The minority states are attempting to protect the surface owner's estate from mining damage without consent of, or compensation to, the surface owner. Where the common building minerals are found by the court to be included in the phrase "all other minerals," i.e., part of the mineral estate, surface mining of the building minerals can occur without the surface owner's consent. The surface may be largely laid waste by the mineral estate owner, and the surface owner is denied the quiet enjoyment and use of the property without compensation.

However, where a mineral reservation has been separated from the surface estate, it should be noted that the surface owner had prior warning (caveat emptor = buyer beware) by a title search before the land was purchased. The mineral reservation was recorded as a public notice in the land's chain of title. Buyers who purchase land with knowledge of a mineral reservation on it and the potential use of the land's surface should not be allowed to complain later about the dominant mineral estate exercising the purchased and publicly recorded rights. If surface mining is found to be a "nuisance," then the surface owner knowingly came to the potential "nuisance" with forewarning in the chain of title.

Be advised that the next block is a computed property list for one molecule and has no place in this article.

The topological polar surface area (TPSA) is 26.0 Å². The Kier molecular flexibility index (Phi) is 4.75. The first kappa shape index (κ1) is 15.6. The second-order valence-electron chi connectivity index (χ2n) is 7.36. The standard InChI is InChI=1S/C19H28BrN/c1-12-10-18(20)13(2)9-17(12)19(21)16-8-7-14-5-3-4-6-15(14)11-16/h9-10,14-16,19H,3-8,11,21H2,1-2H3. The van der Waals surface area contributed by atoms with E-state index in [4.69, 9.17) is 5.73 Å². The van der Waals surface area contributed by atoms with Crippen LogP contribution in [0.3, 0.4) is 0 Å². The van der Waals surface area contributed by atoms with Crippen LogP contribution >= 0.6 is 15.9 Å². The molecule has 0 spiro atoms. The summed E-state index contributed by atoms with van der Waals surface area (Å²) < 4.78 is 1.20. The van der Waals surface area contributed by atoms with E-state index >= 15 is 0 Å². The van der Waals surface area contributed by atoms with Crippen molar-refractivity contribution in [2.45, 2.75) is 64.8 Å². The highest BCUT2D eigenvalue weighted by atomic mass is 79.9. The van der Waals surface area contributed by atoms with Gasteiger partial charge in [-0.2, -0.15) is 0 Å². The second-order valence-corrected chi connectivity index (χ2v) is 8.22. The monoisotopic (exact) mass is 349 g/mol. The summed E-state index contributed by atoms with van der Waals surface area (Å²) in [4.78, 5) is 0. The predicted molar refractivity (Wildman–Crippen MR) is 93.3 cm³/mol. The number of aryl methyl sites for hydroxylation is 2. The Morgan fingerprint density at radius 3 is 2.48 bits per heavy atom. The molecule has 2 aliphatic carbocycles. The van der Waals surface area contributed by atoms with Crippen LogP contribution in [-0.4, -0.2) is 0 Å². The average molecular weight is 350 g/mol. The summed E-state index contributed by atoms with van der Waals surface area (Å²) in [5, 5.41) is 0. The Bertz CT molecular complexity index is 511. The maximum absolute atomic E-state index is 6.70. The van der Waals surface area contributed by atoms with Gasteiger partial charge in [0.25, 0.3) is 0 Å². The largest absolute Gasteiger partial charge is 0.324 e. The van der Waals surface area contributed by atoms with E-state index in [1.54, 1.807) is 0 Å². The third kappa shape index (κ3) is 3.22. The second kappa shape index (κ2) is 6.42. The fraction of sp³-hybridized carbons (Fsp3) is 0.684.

The 17 minority states whose courts refuse to give such a broad meaning to the word "minerals" as to include the common rocks of the earth are Alabama, California, Colorado, Kentucky, Kansas, Louisiana, Michigan, Mississippi, Missouri, Montana, New Mexico, North Dakota, Oklahoma, South Dakota, Texas, West Virginia, and Wyoming. Montana became the 17th state when its Supreme Court held that scoria was not a "mineral" for the purposes of land transfers and that common rocks used as "road materials" are not minerals for the purposes of mineral reservations in deeds. Montana and New Mexico are states that do not take a clear stand on whether all construction minerals are "minerals" or not. For purposes of reserving them to the state on state lands they are minerals reserved to the state. In private deed mineral reservations, they may belong to the surface estate.